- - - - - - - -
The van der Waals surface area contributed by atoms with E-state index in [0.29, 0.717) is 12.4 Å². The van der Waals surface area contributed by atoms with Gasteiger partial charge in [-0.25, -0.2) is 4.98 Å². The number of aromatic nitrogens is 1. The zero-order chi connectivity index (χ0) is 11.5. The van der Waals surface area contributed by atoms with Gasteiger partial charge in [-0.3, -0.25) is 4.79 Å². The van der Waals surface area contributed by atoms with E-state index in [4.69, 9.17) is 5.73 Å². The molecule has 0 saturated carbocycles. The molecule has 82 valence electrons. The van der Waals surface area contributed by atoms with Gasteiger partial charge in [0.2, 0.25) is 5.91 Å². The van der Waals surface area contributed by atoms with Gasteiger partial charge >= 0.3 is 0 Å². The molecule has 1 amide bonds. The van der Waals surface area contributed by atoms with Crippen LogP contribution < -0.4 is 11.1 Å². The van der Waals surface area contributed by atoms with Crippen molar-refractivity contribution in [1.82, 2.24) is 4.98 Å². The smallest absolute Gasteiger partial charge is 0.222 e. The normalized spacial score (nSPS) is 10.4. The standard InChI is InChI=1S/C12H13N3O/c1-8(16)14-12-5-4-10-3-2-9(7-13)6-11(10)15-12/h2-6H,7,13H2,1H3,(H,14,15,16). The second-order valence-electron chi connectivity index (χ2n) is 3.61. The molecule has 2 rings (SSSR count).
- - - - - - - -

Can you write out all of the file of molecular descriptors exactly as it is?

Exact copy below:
The van der Waals surface area contributed by atoms with E-state index in [0.29, 0.717) is 12.4 Å². The van der Waals surface area contributed by atoms with Gasteiger partial charge in [-0.25, -0.2) is 4.98 Å². The number of aromatic nitrogens is 1. The zero-order chi connectivity index (χ0) is 11.5. The van der Waals surface area contributed by atoms with Gasteiger partial charge in [-0.3, -0.25) is 4.79 Å². The van der Waals surface area contributed by atoms with E-state index in [4.69, 9.17) is 5.73 Å². The molecule has 0 saturated carbocycles. The molecule has 82 valence electrons. The van der Waals surface area contributed by atoms with Gasteiger partial charge in [0.2, 0.25) is 5.91 Å². The van der Waals surface area contributed by atoms with Gasteiger partial charge >= 0.3 is 0 Å². The molecule has 1 amide bonds. The van der Waals surface area contributed by atoms with Crippen LogP contribution < -0.4 is 11.1 Å². The van der Waals surface area contributed by atoms with Crippen molar-refractivity contribution in [1.82, 2.24) is 4.98 Å². The smallest absolute Gasteiger partial charge is 0.222 e. The normalized spacial score (nSPS) is 10.4. The standard InChI is InChI=1S/C12H13N3O/c1-8(16)14-12-5-4-10-3-2-9(7-13)6-11(10)15-12/h2-6H,7,13H2,1H3,(H,14,15,16). The second-order valence-electron chi connectivity index (χ2n) is 3.61. The molecule has 2 rings (SSSR count).